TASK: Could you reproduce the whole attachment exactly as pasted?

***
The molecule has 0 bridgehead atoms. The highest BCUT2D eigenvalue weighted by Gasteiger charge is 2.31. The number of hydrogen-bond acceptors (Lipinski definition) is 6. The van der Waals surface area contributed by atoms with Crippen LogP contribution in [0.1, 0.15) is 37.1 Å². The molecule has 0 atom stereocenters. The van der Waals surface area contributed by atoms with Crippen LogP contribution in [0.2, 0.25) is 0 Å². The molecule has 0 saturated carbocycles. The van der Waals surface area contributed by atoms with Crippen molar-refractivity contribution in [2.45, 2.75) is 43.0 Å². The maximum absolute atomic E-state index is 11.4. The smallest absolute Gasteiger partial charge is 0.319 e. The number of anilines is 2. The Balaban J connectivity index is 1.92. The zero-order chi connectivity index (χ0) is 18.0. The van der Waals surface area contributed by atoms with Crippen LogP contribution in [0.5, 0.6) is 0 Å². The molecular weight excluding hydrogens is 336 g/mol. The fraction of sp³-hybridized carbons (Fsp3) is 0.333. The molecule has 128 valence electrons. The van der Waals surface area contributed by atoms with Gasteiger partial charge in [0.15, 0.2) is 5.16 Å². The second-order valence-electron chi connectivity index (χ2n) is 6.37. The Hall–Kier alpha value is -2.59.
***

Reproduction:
The molecule has 0 bridgehead atoms. The highest BCUT2D eigenvalue weighted by Gasteiger charge is 2.31. The number of hydrogen-bond acceptors (Lipinski definition) is 6. The van der Waals surface area contributed by atoms with Crippen LogP contribution in [0.1, 0.15) is 37.1 Å². The molecule has 0 atom stereocenters. The van der Waals surface area contributed by atoms with Crippen LogP contribution in [0.2, 0.25) is 0 Å². The molecule has 0 saturated carbocycles. The van der Waals surface area contributed by atoms with Crippen molar-refractivity contribution in [2.45, 2.75) is 43.0 Å². The maximum absolute atomic E-state index is 11.4. The smallest absolute Gasteiger partial charge is 0.319 e. The number of anilines is 2. The Balaban J connectivity index is 1.92. The zero-order chi connectivity index (χ0) is 18.0. The van der Waals surface area contributed by atoms with Crippen LogP contribution in [0.5, 0.6) is 0 Å². The molecular weight excluding hydrogens is 336 g/mol. The fraction of sp³-hybridized carbons (Fsp3) is 0.333. The molecule has 128 valence electrons. The van der Waals surface area contributed by atoms with Gasteiger partial charge in [0.15, 0.2) is 5.16 Å². The second-order valence-electron chi connectivity index (χ2n) is 6.37. The Hall–Kier alpha value is -2.59.